As decades have rolled by the world of sherried whisky has changed dramatically. The days when old oloroso shipping casks were a primary vessel for Scotch storage have shifted to a point where the bourbon barrel is now king, with sherry maturation dominated by so called "bespoke" casks, seasoned with fresh sherry, tiered solera casks or sometimes those dressed with paxarette. These changes have affected both the flavour and perception of sherry influenced whisky dramatically, be it the clearly sulphur tainted examples we find, or the unavoidable comparisons to the remarkable Macallan whiskies, Glenfarclas or Springbank sherry monsters distilled before the mid 70s. While all whisky has changed, well-sherried malts have seen a particularly notable transformation.
Glendronach is another distillery marked by the use of ex-sherry casks, being perhaps the shining light of the style over the last few years. The 1972 single casks have led this charge, every bit as truly exceptional as the best of those previously mentioned and just as desirable for it. While, as was bee commented in our review of the Glendronach Grandeur, it’s clearly difficult to avoid focussing on such staggeringly good single cask bottlings, there is much to recommend in the distillery’s more accessible wares. The 15 year old Glendronach was particularly well received after the range was re-launched under the guiding hand of Billy Walker’s BenRiach Distillery Company, showing a wonderfully old-style sherried personality. Some batches have displayed a little more sulphur than would please certain tasters though and speaking personally it is this 18 year old, named “Allardice” in honour of the distillery’s founder, that has held greater consistency.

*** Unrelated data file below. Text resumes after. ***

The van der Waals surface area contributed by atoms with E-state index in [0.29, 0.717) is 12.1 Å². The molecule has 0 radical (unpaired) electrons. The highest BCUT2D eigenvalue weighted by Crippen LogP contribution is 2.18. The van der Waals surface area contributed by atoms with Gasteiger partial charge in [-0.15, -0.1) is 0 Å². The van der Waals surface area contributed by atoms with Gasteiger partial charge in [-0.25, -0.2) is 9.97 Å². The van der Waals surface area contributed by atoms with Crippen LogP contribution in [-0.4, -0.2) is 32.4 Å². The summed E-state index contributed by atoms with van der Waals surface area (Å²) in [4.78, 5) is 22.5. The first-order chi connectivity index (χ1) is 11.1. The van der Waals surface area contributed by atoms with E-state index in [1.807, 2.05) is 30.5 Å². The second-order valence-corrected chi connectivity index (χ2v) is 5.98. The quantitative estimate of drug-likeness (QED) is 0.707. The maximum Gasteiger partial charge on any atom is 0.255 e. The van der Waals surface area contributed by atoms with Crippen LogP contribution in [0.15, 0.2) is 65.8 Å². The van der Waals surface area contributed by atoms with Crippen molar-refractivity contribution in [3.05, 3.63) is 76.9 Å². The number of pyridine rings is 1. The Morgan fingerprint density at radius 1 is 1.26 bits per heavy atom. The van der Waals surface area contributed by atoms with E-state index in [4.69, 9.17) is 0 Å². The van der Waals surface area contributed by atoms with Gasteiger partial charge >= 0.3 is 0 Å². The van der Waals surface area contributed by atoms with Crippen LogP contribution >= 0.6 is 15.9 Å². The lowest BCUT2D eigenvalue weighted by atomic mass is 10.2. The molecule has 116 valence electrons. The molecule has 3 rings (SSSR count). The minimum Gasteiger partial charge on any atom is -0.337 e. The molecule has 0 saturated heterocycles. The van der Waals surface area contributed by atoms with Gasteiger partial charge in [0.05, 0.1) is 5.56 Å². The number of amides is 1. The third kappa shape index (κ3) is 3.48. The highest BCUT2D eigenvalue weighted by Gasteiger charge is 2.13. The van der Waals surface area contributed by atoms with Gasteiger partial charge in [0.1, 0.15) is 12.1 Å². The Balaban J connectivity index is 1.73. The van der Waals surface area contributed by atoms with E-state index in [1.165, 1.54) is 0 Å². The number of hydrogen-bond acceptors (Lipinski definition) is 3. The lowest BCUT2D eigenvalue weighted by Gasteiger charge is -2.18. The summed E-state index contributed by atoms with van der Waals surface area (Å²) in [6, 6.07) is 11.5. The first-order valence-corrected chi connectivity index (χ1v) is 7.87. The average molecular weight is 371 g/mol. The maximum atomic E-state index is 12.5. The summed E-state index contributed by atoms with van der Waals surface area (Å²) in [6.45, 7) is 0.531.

Glendronach 18 year old, "Allardice"
Official Bottling, 46% abv.
Clean, focussed sherry with a mix of classic notes to the fore; orangettes, praline, tangerine, bow rosin and a hint of struck-flint smokiness. Develops further on juicy, macerated sultanas and apricot jam glazed walnut cake backed by a faintly suggestion of damp earth. Time draws out a beautiful mix of kirsch and muscavado. A classic, slightly dark sherried profile with enough body and depth.
Quite bold on dry walnuts, well roasted coffee beans and treacle backed by the dark chocolate and orange rind notes from the nose. A certain slightly green sappiness develops through the mid palate and seems to cut short the development. Quite savoury towards the finish with more toasted nut notes and a faint grassiness.
Silky, rich and coating at 46%.
Quite long with touches of toasted oak, ginger, faint sultana and dry earth. Suggestions of green tea and anise flicker through the length.
High quality, classically sherried malt whisky in all departments. With that said, this latest batch is missing some of the width and gentle sweetness on the palate that I remember from previous bottlings. The 15 year old may remain the best when at its height, but this 18 year old still offers a level of safety for those that fear that “S” word.
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